see you then?

sfpugh September 6, 2017, 3:41 pm
Level 2 survival phrases contains:
Bis bald
See you then

Surely the translation should be "See you soon"
Wouldn't "See you then" be "Bis dann"
see you then?
Graeme -TE1q September 10, 2017, 8:54 am
I agree that the given translation does not seem quite right in English.  My Collins German Dictionary gives the translation of "bis bald" as "see you later" which probably more correctly fits what we would say in English.
see you then?
sfpugh September 10, 2017, 2:07 pm
Hi  Graeme, yes is seems perverse to translate it as "see you then" when "bald" means soon.
The Leo online dictionary gives either Bye for now or See you soon.
I think it is probably a proof reading error, there are quite a few of  in level 2 and especially level 3.
see you then?
Lucia - Rocket Languages Tutor September 14, 2017, 10:22 pm
Hi there,

I have just changed the translation to "See you soon". Thank you for the heads-up and sorry for any confusion caused!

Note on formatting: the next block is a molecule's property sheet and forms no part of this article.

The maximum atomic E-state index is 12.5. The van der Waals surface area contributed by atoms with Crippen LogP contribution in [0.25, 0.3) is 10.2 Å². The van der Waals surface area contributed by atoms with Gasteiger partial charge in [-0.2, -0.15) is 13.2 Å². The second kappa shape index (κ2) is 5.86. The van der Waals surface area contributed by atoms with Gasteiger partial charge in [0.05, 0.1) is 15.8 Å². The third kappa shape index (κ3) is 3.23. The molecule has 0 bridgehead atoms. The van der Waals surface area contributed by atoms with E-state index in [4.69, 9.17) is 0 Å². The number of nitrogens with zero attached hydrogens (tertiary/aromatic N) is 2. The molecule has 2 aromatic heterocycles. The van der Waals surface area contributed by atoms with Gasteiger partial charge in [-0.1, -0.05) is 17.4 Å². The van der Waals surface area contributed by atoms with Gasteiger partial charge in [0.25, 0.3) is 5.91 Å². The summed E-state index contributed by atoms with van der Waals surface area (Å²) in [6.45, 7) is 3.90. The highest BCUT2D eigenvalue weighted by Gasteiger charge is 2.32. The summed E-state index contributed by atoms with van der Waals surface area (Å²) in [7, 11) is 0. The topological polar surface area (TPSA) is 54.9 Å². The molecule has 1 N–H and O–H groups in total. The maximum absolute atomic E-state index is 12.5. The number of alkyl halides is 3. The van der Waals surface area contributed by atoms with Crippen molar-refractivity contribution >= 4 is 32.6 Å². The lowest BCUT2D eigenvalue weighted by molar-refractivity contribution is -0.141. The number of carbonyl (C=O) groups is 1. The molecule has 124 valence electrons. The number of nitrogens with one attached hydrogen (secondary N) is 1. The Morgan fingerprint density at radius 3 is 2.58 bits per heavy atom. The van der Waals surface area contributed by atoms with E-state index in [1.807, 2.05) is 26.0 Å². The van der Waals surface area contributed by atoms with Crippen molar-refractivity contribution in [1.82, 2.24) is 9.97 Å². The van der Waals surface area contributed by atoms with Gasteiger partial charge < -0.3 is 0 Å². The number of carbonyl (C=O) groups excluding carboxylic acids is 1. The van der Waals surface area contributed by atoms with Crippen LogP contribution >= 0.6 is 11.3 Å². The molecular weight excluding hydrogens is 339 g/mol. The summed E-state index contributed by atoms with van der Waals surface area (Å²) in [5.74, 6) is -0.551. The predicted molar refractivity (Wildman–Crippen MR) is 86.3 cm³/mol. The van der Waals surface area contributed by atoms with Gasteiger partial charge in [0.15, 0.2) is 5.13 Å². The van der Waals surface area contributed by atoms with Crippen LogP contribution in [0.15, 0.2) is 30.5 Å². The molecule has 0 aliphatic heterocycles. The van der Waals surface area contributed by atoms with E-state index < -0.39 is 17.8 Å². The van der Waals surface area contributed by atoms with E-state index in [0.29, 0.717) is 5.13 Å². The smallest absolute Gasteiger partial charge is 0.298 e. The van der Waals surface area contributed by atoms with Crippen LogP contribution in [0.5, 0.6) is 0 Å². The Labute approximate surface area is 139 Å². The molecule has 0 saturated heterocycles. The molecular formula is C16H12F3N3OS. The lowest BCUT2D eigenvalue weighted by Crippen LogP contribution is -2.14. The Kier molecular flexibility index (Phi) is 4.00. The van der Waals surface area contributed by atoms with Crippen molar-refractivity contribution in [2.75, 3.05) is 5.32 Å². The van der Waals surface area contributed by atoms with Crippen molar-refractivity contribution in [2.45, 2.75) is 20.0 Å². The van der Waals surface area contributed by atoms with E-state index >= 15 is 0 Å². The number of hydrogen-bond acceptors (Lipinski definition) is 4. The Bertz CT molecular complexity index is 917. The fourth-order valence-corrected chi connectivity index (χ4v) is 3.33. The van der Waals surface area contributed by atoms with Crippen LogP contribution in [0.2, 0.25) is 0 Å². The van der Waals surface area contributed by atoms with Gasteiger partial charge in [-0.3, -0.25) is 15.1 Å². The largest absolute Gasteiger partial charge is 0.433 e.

see you then?
sfpugh September 15, 2017, 7:57 am
Thank you for fixing it.
see you then?
Graeme -TE1q September 19, 2017, 7:22 am
I would just like to point out that in lesson 1.5 on the German alphabet, the phrase bis bald is translated as see you later.  Probably the course should be consistent with translations like this, although the meaning in English is much the same regardless of whether it is translated as see you soon or see you later.  In Australia, the latter would be the more usual.
see you then?
sfpugh September 19, 2017, 8:00 am
You are right of course, it doesn't really matter, but in the context of the course, it seems confusing to translate bald as later.

I have come across quite a few examples where a sentence has been translated in way that renders the sense of a sentence into good English but in the process a word gets used in a way that is not its core meaning.

An example is  läuten  which means to ring or chime and it was translated as rumour without explanation.
see you then?

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